Thursday, January 22, 2015

Facing the Consequences

Some people may not feel comfortable with Attachment Parenting or Gentle Parenting. On the other end of the parenting spectrum, but still in the authoritative camp, is what I'm going to call consequence-based parenting. Parents make the rules for their children, and if the child disobeys the rules, they have a consequence. While it seems simple, there are programs out there for parents that will explain this in more detail, such as 1-2-3 Magic and Love and Logic. Christian parents will find this type of discipline familiar, as Focus on the Family has been teaching this discipline style at least since I was a kid.

While this style may seem antithetical to gentle parenting, it is not about being harsh and punitive. In fact, doling out the consequences calmly is the recommended way in each of these systems. It actually has a lot in common with gentle parenting in that it recognizes that parents need to control their own emotions, understand their child's behaviour as well expect age-appropriate behaviour and set age-appropriate limits. They both also encourages relationship building as an important aspect of discipline -hence the "love" in love and logic.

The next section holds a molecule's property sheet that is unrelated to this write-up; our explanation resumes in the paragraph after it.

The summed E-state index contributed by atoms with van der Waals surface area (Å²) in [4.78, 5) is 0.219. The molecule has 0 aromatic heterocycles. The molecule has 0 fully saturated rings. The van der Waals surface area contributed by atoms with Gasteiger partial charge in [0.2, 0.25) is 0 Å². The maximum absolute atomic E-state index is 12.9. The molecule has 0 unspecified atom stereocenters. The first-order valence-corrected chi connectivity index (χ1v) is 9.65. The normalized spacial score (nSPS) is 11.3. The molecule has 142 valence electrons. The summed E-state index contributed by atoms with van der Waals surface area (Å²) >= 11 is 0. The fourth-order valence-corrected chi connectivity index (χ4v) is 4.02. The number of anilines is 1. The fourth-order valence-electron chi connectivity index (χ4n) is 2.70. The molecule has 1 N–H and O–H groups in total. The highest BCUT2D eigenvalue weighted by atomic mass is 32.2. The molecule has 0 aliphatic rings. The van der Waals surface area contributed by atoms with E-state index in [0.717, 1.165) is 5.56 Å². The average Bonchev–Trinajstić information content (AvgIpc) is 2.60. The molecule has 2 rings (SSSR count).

Before a misbehaviour:
  1. Explain your expectations to your child
  2. Discuss consequences with your child
  3. Praise your child for positive behaviour
  4. Make sure expectations and consequences are age-appropriate
  5. Consider what the "natural" consequences will be
  6. Offer choices to avoid power-struggles and build self-confidence
  7. Remember that you are letting your child fail now so they can succeed later
  8. Parents should be a united front
During a misbehaviour
  1. Calm yourself down
  2. Give clear, brief direction
  3. Follow through so your kids will learn that you mean what you say
Many parents like this parenting style because it offers a system, especially if they find themselves giving "just one more chance." It teaches not just effective consequences but how to give consequences effectively. It also gives parents a gentler approach to parenting without going full into gentle parenting. If you find yourself yelling or nagging a lot, this might be a parenting style that will work for you.

For further thought:

How does this parenting style compare to compare to how you were raised? In what ways do you wish you had been more or less raised like this?

What appeals to you about this parenting style?

What makes you uncomfortable with this parenting style?

For further reading:

Parenting Healthy Children: Parenting with Love and Logical Consequences
Empowering Parents: Child Discipline: Consequences and Effective Parenting
Lovely Chaos: Parenting 101: Love and Logic with 123 Magic

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